4 Ways to Avoid Teen Turmoil and Help Your High Schooler Thrive

4 Ways to Avoid Teen Turmoil and Help Your High Schooler Thrive

If you have a teen or pre-teen in your house, you’ve probably heard that adolescent mental health challenges have skyrocketed over recent years. As a parent, you don’t take these reports lightly, and may even be considering a school change to give your child the best environment possible.

It’s normal to have lots of questions about how to best take care of your high school student. You may be wondering why teens are in turmoil, how you can protect them without making them feel overly sheltered, and…is being a high schooler really that much harder than it’s always been? 

We say yes.


Between the widespread overconsumption of social media, increasingly high expectations, and a divisive political climate, teens are navigating a new world. Feelings of exhaustion, overwhelm, and isolation are common. Where your teen spends their time, what activities they are involved in, and who they interact with all play a role in their mental, emotional, and spiritual health. 

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Whether you’re looking for a new high school or just searching for ways to help your teen through these uncharted waters, here are some important ways to help high schoolers thrive:

Create Meaningful Connection

Middle and high school are formative years. During the pandemic, your child may have lost some opportunities for face-to-face interaction, and there’s no better time than high school to ensure their lives are filled with positive connections. They will spend a large portion of time with their teachers, more unsupervised time with their friends, and build new connections with coaches, advisors, and peers. 

If your child has been struggling to find positive role models, it may be time to think about a school change. Find a place where your teen’s teachers can pray with them and over them daily. Search for a school with small groups, where safe spaces are created for students to share their feelings, joys, and struggles. And consider the value of Christ-centered athletics and activities, where coaches and advisors can lead students in devotions and spiritual growth alongside growth in their talents.

Foster Joy in School, at Home, and Beyond

Early college, AP, and honors courses are important opportunities for students who want to challenge themselves academically, but it’s important to remember that these can be taxing. Colleges are continually raising the bar for admissions, and the pressure to get into a “dream school” can be daunting. Help your teen select a course schedule that matches both their future aspirations and their current needs. Remind them that their dream college may not always be their best-fit college. And most importantly, assure them that their worth is not found in a test score or a stacked resume.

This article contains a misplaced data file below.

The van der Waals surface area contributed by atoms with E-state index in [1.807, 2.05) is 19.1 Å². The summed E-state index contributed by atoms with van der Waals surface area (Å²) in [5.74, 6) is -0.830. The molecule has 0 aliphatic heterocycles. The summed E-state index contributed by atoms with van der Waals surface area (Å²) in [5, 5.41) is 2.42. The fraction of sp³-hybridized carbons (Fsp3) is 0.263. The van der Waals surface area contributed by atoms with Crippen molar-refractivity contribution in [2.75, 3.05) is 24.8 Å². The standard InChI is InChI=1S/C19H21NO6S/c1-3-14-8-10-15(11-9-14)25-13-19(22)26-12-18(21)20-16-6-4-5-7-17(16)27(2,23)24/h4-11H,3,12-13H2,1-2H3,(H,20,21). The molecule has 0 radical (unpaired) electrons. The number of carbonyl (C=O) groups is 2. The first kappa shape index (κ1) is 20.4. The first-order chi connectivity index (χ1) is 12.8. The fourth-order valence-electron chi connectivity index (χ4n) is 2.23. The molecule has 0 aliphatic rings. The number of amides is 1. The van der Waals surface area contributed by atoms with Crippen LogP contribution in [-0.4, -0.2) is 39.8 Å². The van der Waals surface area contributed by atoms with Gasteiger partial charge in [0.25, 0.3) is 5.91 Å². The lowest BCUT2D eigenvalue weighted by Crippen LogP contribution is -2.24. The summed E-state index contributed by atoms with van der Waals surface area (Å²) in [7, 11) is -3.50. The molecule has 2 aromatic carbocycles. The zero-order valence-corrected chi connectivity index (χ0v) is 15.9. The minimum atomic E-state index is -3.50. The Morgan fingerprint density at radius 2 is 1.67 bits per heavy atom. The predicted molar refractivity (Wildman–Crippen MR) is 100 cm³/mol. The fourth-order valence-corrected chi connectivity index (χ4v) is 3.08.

When the pressures of high school get overwhelming, remember to make time for simple pleasures such as exploring nature, baking or cooking together, reading, writing or creating art for fun, or even just taking a Sunday drive. Your teen needs these outlets more than they know.

Set Healthy Boundaries Around Screens

Every family will take a unique approach to teenage social media use, but one thing is for sure — neglecting to address this topic can be detrimental. Overconsumption can lead to issues with attention and focus, affecting academic performance. Cyberbullying is a common occurrence, so have a plan for how your teen is to respond if they see it or feel they are becoming a victim. And talk to your child’s school about the measures they’re taking to ensure students’ digital safety.

While you might not think you are your teen’s favorite role model, remember that when it comes to technology use, more is caught than taught. Modeling healthy boundaries around screens will help your teen remember that there is more to life than a smartphone. 

Provide a Toolkit for Times of Need

Even if your child has a loving, stable home and the healthiest environment possible at school, being a teenager is still difficult at times. Be prepared for hard days and weeks and don’t panic if your child seems to be distant. Help them understand mental health — how to recognize when they’re getting burnt out, what helps them recharge, and when to ask for support. 

Create a rhythm in your home that fosters wellbeing: consistent bedtimes, healthy meals, physical activity, and limits around electronics. Most importantly, make sure they have mentors in their lives — trusted people they can go to when they need to process something or solve a problem.

Looking for a school where your child will have invested mentors and positive friendships?

At Hillcrest Academy, we understand that being a teenager is tough, but we’re committed to making these years as fun, meaningful, and stress-free as possible. Every high schooler on our campus is known well and nurtured academically, emotionally, and spiritually. Contact us to schedule a visit by email or by calling (319) 656-2073 x20. We look forward to hearing from you!


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